Today as associations, non-profits and any other member based organizations we need harness the power of community to grow our member base. This infographic is a work in progress but I wanted to post it and get your feedback. What are your thoughts?
Social media use by hotels for their marketing, service and branding initiatives is growing rapidly. Today a tweet posted by a customer from a hotel front lobby can reach more people than an ad in Air Canada’s in flight magazine. In addition to this we have all witnessed the havoc that a Twitter influencer can have on a brand after the broadcast their disdain for the bad service they have received to their 20,000 followers.
Social Media Tools and Networks are a significant force that is growing. We cannot afford to avoid using them. The truth is in the numbers:
•Facebook: 800 Million People
•Linkedin: 100 Million Professionals representing every company on the Fortune 500
•Twitter: 250 million status updates per day and Twitter search is now the second most used search engine on the planet
•Youtube: 2 Billion Views Per Day
A recent study released by AirPlus International Travel on business travelers has a also cited a significant spike in social media use and stated the following:
“83 percent of respondents indicated they participate in social media sites this year, as compared to 77 percent last year. When delving into specific platforms, LinkedIn users, which held virtually steady in 2009 (58 percent) and 2010 (59 percent), jumped to 74 percent this year. Facebook also grew from a low of 45 percent in 2009 to 55 percent in 2010 and to 62 percent this year.” – Travelpulse.com
This all adds up to one important conclusion. It’s not a question of whether or not your customer uses social media or social networks. The question is are you fully prepared to profit from it?
Progressive marketers such as the Palms Resort and Casino in Las Vegas have seen the rise of the social customer and have responded proactively. Using the industry leading social media influence ranking index Klout.com the Palms will upgrade and roll-out the red carpet for big influencers. They also provide some basic perks for those of us that are social regardless if we rank high – a thank-you for connecting with them socially. Palms calls it their “Klout Klub.”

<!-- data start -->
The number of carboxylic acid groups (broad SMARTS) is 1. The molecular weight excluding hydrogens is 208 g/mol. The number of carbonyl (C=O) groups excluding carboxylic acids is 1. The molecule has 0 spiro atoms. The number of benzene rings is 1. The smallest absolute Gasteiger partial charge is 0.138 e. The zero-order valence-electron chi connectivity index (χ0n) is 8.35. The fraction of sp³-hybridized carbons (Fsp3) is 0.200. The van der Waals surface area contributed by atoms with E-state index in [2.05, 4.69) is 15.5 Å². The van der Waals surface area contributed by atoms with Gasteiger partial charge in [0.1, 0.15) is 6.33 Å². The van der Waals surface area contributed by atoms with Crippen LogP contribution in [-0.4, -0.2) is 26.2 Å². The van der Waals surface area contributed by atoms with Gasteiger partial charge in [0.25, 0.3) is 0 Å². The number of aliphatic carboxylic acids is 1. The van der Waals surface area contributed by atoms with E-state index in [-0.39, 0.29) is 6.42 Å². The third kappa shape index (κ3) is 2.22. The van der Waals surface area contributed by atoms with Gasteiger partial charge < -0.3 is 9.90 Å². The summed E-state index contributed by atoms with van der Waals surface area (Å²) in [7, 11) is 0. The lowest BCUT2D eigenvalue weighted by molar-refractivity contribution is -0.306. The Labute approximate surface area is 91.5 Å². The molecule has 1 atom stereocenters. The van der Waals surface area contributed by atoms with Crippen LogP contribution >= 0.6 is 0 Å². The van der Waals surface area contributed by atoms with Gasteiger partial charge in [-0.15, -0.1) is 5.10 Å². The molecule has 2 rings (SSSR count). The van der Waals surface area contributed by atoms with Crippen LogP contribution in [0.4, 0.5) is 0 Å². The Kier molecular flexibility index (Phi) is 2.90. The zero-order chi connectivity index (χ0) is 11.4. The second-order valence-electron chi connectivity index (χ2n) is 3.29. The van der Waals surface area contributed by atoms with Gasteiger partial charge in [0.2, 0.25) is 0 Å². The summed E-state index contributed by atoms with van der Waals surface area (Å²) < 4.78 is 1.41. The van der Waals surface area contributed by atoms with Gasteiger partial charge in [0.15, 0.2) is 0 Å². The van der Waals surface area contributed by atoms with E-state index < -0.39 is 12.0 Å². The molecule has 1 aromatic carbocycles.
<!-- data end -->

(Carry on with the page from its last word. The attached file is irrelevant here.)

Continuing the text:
Before using social media we need to understand some core principles:
#1) Social Media messaging is not produced solely by a marketing team.
Expand marketing roles to everyone possible, taking the number of marketing messages and multiplying them significantly online. In addition to this realize that any customer facing staff need to be well versed in your Facebook, Twitter or Foursquare promotions. Nothing is worse than investing in a brilliant online marketing campaign that your front office doesn’t deliver on.
#2) Provide social media training to all staff.
More important than training on the tools is training on the principles of using the tools. There is a specific etiquette to engaging people in each of the major networks.
#3) Have a social media policy and process that outlines how to engage customers online, and how to deal with influencers in-person.
This should include guidance on how to deal with negativity, social events, and clients. Important note: If your guidelines are too stringent and you take the fun out of Twitter or blogging don’t be surprised if your efforts fall flat.
#4) Listen and Engage in Real-time
Social media is about listening, community, adding value and entertaining people. It’s about a dialogue. It is a two-way communications medium. “Talking at” people or “blasting updates” is not true engagement and it’s not good for your brand either. The biggest opportunity in social media in in the “now.” It’s about instantly engaging the influencer who has announced to Twitter that they are in your lobby, or thanking the person who took the time to check-in on Foursquare while attending a conference at your hotel. That instant feedback and dialogue is what builds brands and lets the customer you care on a very personal level.
#5) Get Local
Every hotel group should have a Twitter and Facebook account but I don’t believe that you should stop at a nationally operated profiles. Go the next step and empower your front line marketing and sales teams to engage with customers on a local level using Twitter, Facebook and any other platforms your customers use. This will give you an advantage over marketing generalists that have not gone hyper-local with their social media efforts.